Install from PyPi:
pip install pylint-airflow
And apply with:
pylint --load-plugins=pylint_airflow yourscript.py
************* Module airflow.contrib.example_dags.example_emr_job_flow_automatic_steps airflow/contrib/example_dags/example_emr_job_flow_automatic_steps.py:1:0: C0111: Missing module docstring (missing-docstring) airflow/contrib/example_dags/example_emr_job_flow_automatic_steps.py:1:0: C8306: For consistency match the DAG filename with the dag_id (match-dagid-filename) airflow/contrib/example_dags/example_emr_job_flow_automatic_steps.py:63:0: C8300: Operator variable name and task_id argument should match (different-operator-varname-taskid) airflow/contrib/example_dags/example_emr_job_flow_automatic_steps.py:71:0: C8300: Operator variable name and task_id argument should match (different-operator-varname-taskid)
Pylint-Airflow is developed for linting (static code analysis) Airflow DAG scripts. It runs on top of your default Pylint settings and will notify you about potential conventions, refactorings, warnings and errors. The plugin runs with Python 3.6 and higher. You can integrate the plugin in your CI pipeline in order to check for potential issues, and it is configurable both via .pylintrc and inline just like other Pylint messages.
The plugin is the result of one of our GDD Friday's (plus some extra time), a 4-weekly Friday on which we have a full day for experimentation.
Based on experience at projects and open source contributions, I devised a few conventions I figured would be useful to apply to anybody's DAG scripts. For example:
Mixed dependency directions
This message is given when the bitshift operator for setting task dependencies is applied in opposing directions on a single line:
t1 = DummyOperator(task_id="task1") t2 = DummyOperator(task_id="task2") t3 = DummyOperator(task_id="task3") t1 >> t3 << t2
$ pylint --load-plugins=pylint_airflow example.py ************* Module example example.py:5:9: C8302: Avoid mixing task dependency directions (mixed-dependency-directions)
Mixing dependency directions is generally considered confusing, a better alternative would be to switch the direction or split the statement over multiple lines:
[t1, t2] >> t3 # Or: t1 >> t3 t2 >> t3
Match the task_id with the variable name
For readability I like to match an operator's
task_id with the name of the variable it is assigned to:
# Correct do_something = DummyOperator(task_id="do_something") # Incorrect do_something_else = DummyOperator(task_id="random_name")
The second assignment is valid Python code but the plugin will return a convention message:
$ pylint --load-plugins=pylint_airflow example.py ************* Module example example.py:5:0: C8300: Operator variable name and task_id argument should match (different-operator-varname-taskid)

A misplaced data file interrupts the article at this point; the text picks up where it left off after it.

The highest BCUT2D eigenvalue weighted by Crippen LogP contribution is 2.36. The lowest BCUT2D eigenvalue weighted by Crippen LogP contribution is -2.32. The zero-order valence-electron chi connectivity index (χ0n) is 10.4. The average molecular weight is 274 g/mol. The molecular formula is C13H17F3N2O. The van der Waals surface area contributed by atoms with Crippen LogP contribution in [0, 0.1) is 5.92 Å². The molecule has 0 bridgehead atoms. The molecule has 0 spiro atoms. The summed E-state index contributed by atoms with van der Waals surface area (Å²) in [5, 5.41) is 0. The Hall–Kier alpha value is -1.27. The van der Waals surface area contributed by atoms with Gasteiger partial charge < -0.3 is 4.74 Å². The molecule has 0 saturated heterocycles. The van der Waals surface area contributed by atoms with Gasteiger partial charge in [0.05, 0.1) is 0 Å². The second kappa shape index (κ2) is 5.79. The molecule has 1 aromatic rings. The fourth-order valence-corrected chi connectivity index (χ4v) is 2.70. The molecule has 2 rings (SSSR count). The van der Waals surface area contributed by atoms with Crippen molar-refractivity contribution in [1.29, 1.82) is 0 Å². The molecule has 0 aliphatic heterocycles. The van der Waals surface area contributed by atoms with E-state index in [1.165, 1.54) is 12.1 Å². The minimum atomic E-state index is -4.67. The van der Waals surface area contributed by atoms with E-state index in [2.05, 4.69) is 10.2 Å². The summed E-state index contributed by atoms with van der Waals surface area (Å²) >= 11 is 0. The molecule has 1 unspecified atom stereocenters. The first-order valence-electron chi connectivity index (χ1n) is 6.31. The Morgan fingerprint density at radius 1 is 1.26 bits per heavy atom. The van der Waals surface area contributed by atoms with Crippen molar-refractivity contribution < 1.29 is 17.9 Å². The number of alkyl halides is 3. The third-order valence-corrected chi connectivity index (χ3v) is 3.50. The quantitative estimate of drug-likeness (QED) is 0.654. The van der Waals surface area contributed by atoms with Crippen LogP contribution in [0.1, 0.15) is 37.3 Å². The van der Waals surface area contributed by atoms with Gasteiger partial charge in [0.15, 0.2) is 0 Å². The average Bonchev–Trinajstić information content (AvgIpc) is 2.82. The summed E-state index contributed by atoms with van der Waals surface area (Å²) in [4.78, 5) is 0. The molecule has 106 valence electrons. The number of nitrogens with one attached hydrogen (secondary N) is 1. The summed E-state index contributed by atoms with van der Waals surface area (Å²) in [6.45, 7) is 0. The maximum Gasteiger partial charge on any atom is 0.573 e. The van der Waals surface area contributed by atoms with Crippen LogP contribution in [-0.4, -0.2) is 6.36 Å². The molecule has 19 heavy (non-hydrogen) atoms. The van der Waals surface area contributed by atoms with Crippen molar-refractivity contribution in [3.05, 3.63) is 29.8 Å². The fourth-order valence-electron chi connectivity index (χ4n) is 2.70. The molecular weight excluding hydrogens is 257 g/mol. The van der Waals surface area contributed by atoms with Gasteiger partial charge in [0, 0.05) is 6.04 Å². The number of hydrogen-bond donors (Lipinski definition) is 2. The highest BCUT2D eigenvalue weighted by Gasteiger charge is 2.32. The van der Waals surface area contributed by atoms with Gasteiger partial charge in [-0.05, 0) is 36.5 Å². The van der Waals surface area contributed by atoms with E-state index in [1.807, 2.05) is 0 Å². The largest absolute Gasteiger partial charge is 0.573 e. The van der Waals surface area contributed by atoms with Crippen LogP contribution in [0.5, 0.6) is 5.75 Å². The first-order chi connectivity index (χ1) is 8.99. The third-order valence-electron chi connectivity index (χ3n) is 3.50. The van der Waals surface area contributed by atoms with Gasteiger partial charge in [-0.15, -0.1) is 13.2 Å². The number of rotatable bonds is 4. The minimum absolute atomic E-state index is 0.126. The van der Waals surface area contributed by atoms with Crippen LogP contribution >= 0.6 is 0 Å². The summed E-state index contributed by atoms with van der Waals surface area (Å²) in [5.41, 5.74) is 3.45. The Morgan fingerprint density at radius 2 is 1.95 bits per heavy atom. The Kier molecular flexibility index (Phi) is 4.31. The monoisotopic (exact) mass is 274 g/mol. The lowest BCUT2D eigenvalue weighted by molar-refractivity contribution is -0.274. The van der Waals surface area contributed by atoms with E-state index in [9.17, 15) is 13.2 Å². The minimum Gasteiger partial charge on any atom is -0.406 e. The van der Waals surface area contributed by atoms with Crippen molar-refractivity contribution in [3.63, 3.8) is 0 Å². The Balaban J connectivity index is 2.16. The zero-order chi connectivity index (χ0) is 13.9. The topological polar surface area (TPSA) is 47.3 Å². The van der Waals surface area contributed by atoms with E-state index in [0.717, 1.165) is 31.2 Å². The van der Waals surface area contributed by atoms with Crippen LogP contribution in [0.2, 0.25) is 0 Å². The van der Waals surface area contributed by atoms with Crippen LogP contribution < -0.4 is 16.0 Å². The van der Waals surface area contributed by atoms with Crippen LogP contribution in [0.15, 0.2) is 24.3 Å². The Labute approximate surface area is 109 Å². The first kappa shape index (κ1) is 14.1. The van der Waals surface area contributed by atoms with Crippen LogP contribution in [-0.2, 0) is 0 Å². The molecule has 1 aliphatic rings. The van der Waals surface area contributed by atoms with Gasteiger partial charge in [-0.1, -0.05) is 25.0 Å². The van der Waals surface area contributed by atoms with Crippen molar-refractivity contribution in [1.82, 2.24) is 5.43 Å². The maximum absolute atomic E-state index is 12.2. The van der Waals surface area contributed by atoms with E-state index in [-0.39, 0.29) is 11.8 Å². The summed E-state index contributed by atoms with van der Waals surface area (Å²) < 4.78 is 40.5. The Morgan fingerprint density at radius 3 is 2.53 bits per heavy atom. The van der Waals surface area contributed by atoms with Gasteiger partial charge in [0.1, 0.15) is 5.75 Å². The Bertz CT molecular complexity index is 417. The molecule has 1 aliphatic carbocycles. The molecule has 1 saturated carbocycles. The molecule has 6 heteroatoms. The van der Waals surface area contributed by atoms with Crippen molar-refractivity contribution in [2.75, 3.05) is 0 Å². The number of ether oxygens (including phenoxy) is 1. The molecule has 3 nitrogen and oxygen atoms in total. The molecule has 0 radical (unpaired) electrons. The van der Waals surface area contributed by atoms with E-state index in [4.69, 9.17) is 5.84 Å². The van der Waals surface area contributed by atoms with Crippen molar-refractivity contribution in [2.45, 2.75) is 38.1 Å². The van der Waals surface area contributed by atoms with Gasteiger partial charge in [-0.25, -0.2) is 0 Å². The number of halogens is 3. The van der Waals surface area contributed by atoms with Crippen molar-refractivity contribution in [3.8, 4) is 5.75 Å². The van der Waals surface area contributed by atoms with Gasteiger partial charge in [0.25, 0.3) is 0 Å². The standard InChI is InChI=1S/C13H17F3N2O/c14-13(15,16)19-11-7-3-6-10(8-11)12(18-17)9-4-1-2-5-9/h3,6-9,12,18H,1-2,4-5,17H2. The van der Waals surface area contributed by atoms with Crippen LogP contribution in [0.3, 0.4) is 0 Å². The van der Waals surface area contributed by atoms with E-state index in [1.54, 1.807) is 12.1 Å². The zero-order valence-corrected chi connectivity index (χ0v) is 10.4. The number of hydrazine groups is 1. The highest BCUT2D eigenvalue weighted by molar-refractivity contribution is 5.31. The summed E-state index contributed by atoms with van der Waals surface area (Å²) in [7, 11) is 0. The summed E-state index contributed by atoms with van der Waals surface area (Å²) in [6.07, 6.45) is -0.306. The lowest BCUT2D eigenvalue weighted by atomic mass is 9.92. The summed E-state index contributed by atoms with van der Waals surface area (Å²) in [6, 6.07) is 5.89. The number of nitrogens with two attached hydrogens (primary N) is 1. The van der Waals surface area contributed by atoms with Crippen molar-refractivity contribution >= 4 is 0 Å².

Warn for unused XComs
Perhaps a magic "feature" of Airflow; a return value from the PythonOperator's callable is automatically stored as an XCom in the Airflow metastore. If the return statement is unintentional and the XCom is never used (i.e. pulled), the metastore will fill up with obsolete data which is never accessed. Besides the redundant values, this could become an issue in case the returned data is very large.
To avoid this situation, the plugin checks for
task_ids=[task_id of pushtask]in the script, so that it knows if the XCom is read and therefore intended or not. However, if no reference to the XCom key can be found, a message will be returned to notify of the potentially unused XCom (it can obviously not know if it is used in other scripts).
from airflow.operators.python_operator import PythonOperator def _pushtask(): print("do stuff") return "foobar" # value is returned here but not used elsewhere pushtask = PythonOperator(task_id="pushtask", python_callable=_pushtask) def _pulltask(): print("do something") pulltask = PythonOperator(task_id="pulltask", python_callable=_pulltask) # A valid pulltask would be: # def _pulltask(task_instance, **_): # print(task_instance.xcom_pull(task_ids="pushtask")) # pulltask = PythonOperator(task_id="pulltask", python_callable=_pulltask, provide_context=True)
"foobar" is returned by
_pushtask, however the XCom key it is stored in, is not pulled anywhere else in the script. Therefore a refactoring message is shown:
$ pylint --load-plugins=pylint_airflow example.py ************* Module example example.py:7:11: R8300: Return value from _pushtask is stored as XCom but not used anywhere (unused-xcom)
Pylint-Airflow is currently in alpha and requires more future work. In the current state, I tried to focus mostly on the stability so that it wouldn't crash anywhere. However, there are still many things to complete:
- Make it more configurable.
- Adding more messages. Some messages in the readme are currently not implemented.
- Better message texts, e.g. different-operator-varname-taskid could also return the actual variable name and task_id.
- Write documentation. Current documenation is built automatically and hosted on Read the Docs but empty.
Tests and contributions are very welcome. If you encounter any issues or would like to contribute to the project, please create an issue or pull request on GitHub: https://github.com/basph/pylint-airflow.
Feel free to contact me about anything Airflow on the Airflow Slack @BasPH.
By the way, we offer an Airflow course to teach you the internals, terminology, and best practices of working with Airflow, with hands-on experience in writing an maintaining data pipelines.
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